Marquez pracising switching bikes | Photo: sportrider.com
Marquez pracising switching bikes | Photo: sportrider.com

The Spaniard entered the pits and when he got to his pit garage, he crashed, falling off his bike and knocking over a mechanic in the process; Bautista then jumped onto his other bike straight away and exited the pits to re-join the race.

Hopefully the mechanic was not injured as the MotoGP bike ran over him; the footage shows he is conscious but in shock and possibly pain as the team run to help him up.

How are Race Direction going to act in future?

Now this pit stop was mandatory because of the tyre issues. The concerns come from the fact that, there are so many people in the pit lane and riders may have to enter the pits to swap bikes for whichever reason (mechanical fault, crash, weather, tyres) in the future, so what are Race Direction going to do to ensure the safety of those in the pit lane?

What will be the solution, if any?

Hi-viz vests will not work, Bautista crashed under pressure. Should the race be stopped rather than a pit stop completed? The pit stop prevents riders from losing any time advantages they have accumulated on track and, under circumstances where the rain flag is presented by the marshals, riders may choose to risk completing the race with the tyres they are on, so will stopping and restarting the race from the grid be beneficial?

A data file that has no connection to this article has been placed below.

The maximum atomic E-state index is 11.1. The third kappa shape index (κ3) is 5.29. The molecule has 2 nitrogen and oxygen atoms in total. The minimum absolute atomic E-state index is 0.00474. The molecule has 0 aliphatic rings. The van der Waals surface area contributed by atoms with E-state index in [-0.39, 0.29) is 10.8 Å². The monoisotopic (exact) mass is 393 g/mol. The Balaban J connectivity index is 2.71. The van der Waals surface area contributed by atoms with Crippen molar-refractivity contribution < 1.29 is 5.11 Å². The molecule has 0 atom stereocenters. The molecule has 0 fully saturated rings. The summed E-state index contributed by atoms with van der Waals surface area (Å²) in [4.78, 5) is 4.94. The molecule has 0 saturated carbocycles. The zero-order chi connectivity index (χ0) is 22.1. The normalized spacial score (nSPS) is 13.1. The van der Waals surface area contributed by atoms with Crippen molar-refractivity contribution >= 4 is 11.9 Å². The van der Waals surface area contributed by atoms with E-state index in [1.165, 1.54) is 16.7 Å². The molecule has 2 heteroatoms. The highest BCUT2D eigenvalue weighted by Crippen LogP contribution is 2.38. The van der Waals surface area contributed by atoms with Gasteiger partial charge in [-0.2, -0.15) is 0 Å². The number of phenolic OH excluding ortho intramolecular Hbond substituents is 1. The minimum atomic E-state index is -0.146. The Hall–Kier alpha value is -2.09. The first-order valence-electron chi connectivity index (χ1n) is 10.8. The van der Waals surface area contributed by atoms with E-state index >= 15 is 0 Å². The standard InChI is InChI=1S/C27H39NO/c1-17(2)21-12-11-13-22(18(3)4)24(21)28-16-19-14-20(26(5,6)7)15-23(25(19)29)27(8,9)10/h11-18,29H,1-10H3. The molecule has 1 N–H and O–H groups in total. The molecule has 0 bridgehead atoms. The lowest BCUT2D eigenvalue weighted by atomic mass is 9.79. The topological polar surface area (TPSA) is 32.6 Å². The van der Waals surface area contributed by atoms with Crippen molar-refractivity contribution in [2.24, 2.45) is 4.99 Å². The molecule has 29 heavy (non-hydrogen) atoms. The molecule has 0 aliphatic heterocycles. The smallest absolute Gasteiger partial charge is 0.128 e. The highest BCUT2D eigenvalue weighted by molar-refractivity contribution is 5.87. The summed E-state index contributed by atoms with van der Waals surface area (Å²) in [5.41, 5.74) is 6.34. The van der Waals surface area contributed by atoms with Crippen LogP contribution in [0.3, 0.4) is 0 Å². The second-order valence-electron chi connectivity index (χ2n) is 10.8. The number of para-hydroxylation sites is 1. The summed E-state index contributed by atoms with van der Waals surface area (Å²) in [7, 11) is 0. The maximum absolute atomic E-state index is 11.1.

What about the possibility of limiting the number of race-team members in the pit lane? (One to hold new bike, one to collect old bike and one to direct rider to garage; three per team and teams with more than one rider to pit on different laps?)

The winglet saga continues!

Then there is the ongoing saga with the ‘aerodynamic winglets’ that riders in the MotoGP class are permitted to use. It was recently announced that the wings were to be banned immediately for the Moto3 class and in the next forthcoming weeks for the Moto2 class.